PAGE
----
All Delaware Corporations are legally required to file Delaware Franchise Tax each year Deadline: 3/1, Tax Owed: $450+, Penalties: $200 +1.5%/mo of unpaid balance.
Once your startup is incorporated as a Delaware C Corporation, you are legally required to file Delaware Franchise Tax each year — whether or not the company has any income, expenses, or financial activity.
Delaware looks at total share counts and gross assets (i.e. Cash, Treasury Accounts & other investments, Fixed Assets like machinery & equipment, Crypto, Inventory, Investments or Loans to Foreign or Domestic Subsidiaries) to determine the amount of Franchise Tax you owe. There are two methods to calculate the total Delaware Franchise Tax: the Authorized Shares Method and Assumed Par Value Capital Method. Delaware gives startups the flexibility to use the method that results in the lesser tax — in most cases this will be Assumed Par Value Capital Method. The minimum due is $450.
Delaware looks at share counts to calculate the Franchise Tax. There are two methods to calculate the total Delaware Franchise Tax: the Authorized Shares Method and Assumed Par Value Capital Method. Delaware gives startups the flexibility to use the method that results in the lesser tax -- in most cases this will be Assumed Par Value Capital Method. Please note, the total tax will never be less than $125, or more than $200,000.
The Authorized Share Method is Delaware’s default method. This approach uses tax brackets based on share count to determine the tax payment. Corporations with 5,000 or fewer shares will pay the minimum tax. More shares push the corporation to a higher tax bracket. Delaware looks at authorized shares instead of outstanding shares. A corporation will have more authorized shares than outstanding shares. Authorized shares are shares a company can issue. Outstanding shares are shares a company has issued. Corporations use their pool of authorized shares to issue outstanding shares.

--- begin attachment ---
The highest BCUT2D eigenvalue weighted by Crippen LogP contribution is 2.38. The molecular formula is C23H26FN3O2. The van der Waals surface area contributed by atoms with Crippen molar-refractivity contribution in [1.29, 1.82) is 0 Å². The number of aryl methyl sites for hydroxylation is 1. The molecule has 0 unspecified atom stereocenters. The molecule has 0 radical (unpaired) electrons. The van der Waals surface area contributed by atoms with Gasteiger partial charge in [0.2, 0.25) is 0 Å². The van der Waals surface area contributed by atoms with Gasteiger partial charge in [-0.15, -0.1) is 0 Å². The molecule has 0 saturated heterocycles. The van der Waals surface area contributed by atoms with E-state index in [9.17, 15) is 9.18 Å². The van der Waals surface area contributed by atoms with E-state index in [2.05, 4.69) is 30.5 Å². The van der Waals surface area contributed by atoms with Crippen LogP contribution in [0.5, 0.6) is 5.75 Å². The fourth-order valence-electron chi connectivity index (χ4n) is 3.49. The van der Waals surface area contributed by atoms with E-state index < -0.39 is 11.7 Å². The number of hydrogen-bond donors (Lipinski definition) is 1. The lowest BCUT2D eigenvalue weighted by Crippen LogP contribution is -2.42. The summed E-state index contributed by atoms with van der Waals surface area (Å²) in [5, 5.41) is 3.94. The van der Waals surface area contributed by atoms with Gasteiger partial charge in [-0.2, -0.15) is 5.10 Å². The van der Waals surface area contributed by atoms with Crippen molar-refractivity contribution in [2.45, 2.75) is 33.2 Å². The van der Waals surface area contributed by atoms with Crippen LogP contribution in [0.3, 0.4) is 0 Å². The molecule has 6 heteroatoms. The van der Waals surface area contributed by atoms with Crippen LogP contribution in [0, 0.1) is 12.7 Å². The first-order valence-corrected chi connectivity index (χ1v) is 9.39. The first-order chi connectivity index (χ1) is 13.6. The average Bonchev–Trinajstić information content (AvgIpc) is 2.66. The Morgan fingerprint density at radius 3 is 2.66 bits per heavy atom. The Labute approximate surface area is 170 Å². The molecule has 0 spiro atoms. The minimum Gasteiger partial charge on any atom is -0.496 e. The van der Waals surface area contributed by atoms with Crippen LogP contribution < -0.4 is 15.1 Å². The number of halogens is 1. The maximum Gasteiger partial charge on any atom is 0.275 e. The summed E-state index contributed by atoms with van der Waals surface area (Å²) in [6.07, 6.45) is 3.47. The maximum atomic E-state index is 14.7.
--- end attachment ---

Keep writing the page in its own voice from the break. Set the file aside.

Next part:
The Assumed Par Value Capital Method incorporates authorized shares, outstanding shares, and the corporation’s gross assets. You will need to know all issued shares and total gross assets. Total Gross Assets are “total assets” reported on the U.S. Form 1120, Schedule L (Federal Return) relative to the company’s fiscal year ending the calendar year of the report. For most startups, Gross Assets as of 12/31 will include: Cash, Investments (Brokerage/Money Market/Treasury Accounts), Fixed Assets (laptops, etc.), Crypto, Accounts Receivable, Inventory, Real Estate, Investments or Loans to Foreign or Domestic Subsidiaries. The tax rate under this method is $400 per million or portion of a million shares. If the assumed par value capital is less than $1,000,000, the tax is calculated by dividing the assumed par value capital by $1,000,000 then multiplying that result by $400.
Your Delaware Annual Franchise Tax Report and payment is due by March 1.
The penalty for paying and filing a late Delaware Annual Franchise Tax Report is $200 + 1.5% per month on your outstanding balance due. If you miss the deadline, you will also be in “bad standing” with Delaware until you file. Investors or business partners may look this up during due diligence.
No. As mentioned above, there are two methods to calculate what you owe to Delaware: Authorized Shares Method (AS) and Assumed Par Value Capital Method (APVC). You can use the method that results in lesser tax which is pretty much always APVC. Delaware will by default tell you your tax owed via the AS method, usually resulting in $100k+ in tax owed...this is not right. Use the APVC method and you can expect your DE franchise tax to be about $400 per $1M in Gross Assets + $50 DE filing fee.
Note: There are times where it is greater than this (not more than $10k usually), and that happens when the company has issued a small number of shares (i.e.1M) relative to the amount of shares authorized (i.e. 10M).